6. ^ Cao Z, Umek RM, McKnight SL (October 1991). "Regulated expression of three C/EBP isoforms during adipose conversion of 3T3-L1 cells". Genes Dev. 5 (9): 1538–52. doi:10.1101/gad.5.9.1538. PMID 1840554.
  7. ^ "CEBPA". Genetics Home Reference. April 20, 2016. Retrieved April 25, 2016.
  8. ^ Olofsson LE, Orho-Melander M, William-Olsson L, Sjöholm K, Sjöström L, Groop L, Carlsson B, Carlsson LM, Olsson B (1 December 2009). "CCAAT/enhancer binding protein alpha (C/EBPalpha) in adipose tissue regulates genes in lipid and glucose metabolism and a genetic variation in C/EBPalpha is associated with serum levels of triglycerides". The Journal of Clinical Endocrinology & Metabolism. 93 (12): 4880–4886. doi:10.1210/jc.2008-0574. PMID 18765514.
  9. ^ "Entrez Gene: CEBPA CCAAT/enhancer binding protein (C/EBP), alpha".
  10. ^ Ohlsson E, Schuster MB, Hasemann M, Porse BT. The multifaceted functions of C/EBPalpha in normal and malignant haematopoiesis. Leukemia. 2016 Apr;30(4):767-75. PubMed PMID 26601784.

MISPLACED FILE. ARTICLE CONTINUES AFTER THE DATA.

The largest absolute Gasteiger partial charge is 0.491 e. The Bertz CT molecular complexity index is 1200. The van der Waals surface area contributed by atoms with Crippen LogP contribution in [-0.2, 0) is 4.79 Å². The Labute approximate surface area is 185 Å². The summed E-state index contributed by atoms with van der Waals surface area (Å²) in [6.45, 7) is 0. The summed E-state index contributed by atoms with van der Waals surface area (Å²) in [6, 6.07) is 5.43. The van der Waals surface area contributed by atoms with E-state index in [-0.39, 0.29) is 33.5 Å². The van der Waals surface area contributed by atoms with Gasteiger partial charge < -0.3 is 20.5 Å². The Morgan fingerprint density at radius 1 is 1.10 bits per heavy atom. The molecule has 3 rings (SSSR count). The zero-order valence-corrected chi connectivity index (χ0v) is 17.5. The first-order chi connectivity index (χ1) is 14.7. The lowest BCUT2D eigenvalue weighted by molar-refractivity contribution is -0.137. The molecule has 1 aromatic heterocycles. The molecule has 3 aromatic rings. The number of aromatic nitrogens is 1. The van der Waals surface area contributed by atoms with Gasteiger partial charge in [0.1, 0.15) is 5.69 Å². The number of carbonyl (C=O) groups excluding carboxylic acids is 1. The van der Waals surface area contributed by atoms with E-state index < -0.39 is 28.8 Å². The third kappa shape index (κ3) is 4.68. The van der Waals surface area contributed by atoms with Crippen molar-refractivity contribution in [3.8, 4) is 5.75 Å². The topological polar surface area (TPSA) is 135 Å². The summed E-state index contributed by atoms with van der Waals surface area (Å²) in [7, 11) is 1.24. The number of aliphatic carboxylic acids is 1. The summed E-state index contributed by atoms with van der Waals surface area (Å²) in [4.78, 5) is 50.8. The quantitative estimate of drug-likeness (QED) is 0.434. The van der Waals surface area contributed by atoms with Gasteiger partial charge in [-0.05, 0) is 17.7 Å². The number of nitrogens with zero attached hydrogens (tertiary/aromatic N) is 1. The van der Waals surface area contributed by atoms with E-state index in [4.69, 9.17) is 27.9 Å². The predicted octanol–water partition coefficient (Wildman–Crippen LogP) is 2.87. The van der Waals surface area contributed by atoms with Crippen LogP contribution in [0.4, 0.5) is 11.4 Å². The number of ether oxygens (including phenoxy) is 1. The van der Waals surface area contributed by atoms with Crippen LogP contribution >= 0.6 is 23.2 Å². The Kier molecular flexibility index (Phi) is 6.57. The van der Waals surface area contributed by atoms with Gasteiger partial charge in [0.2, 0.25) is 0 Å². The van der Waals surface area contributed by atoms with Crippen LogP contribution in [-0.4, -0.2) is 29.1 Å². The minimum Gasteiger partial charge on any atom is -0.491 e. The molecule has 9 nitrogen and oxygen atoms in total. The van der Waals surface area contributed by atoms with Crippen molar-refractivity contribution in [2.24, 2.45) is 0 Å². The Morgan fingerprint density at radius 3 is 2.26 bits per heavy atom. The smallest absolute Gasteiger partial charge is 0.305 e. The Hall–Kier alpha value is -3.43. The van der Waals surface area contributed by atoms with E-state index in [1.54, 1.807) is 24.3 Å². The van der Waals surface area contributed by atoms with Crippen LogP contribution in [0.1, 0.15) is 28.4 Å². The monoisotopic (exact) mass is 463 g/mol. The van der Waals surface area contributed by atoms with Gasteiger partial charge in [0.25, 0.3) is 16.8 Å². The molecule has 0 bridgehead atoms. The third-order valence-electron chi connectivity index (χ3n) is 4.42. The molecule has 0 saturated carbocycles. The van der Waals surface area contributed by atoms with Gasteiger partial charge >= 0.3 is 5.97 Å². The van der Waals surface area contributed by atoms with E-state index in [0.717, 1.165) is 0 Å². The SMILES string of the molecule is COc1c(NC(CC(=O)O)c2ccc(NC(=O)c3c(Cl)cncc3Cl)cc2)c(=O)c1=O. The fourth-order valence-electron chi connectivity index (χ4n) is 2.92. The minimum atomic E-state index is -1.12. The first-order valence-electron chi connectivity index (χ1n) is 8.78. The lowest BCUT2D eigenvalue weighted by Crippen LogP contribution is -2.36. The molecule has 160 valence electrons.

11. ^ a b Lin LI, Chen CY, Lin DT, Tsay W, Tang JL, Yeh YC, et al. Characterization of CEBPA mutations in acute myeloid leukemia: most patients with CEBPA mutations have biallelic mutations and show a distinct immunophenotype of the leukemic cells. Clin Cancer Res 2005;11:1372–9.
  12. ^ a b Wang H, Iakova P, Wilde M, Welm A, Goode T, Roesler WJ, Timchenko NA (October 2001). "C/EBPalpha arrests cell proliferation through direct inhibition of Cdk2 and Cdk4". Mol. Cell. 8 (4): 817–28. doi:10.1016/S1097-2765(01)00366-5. PMID 11684017.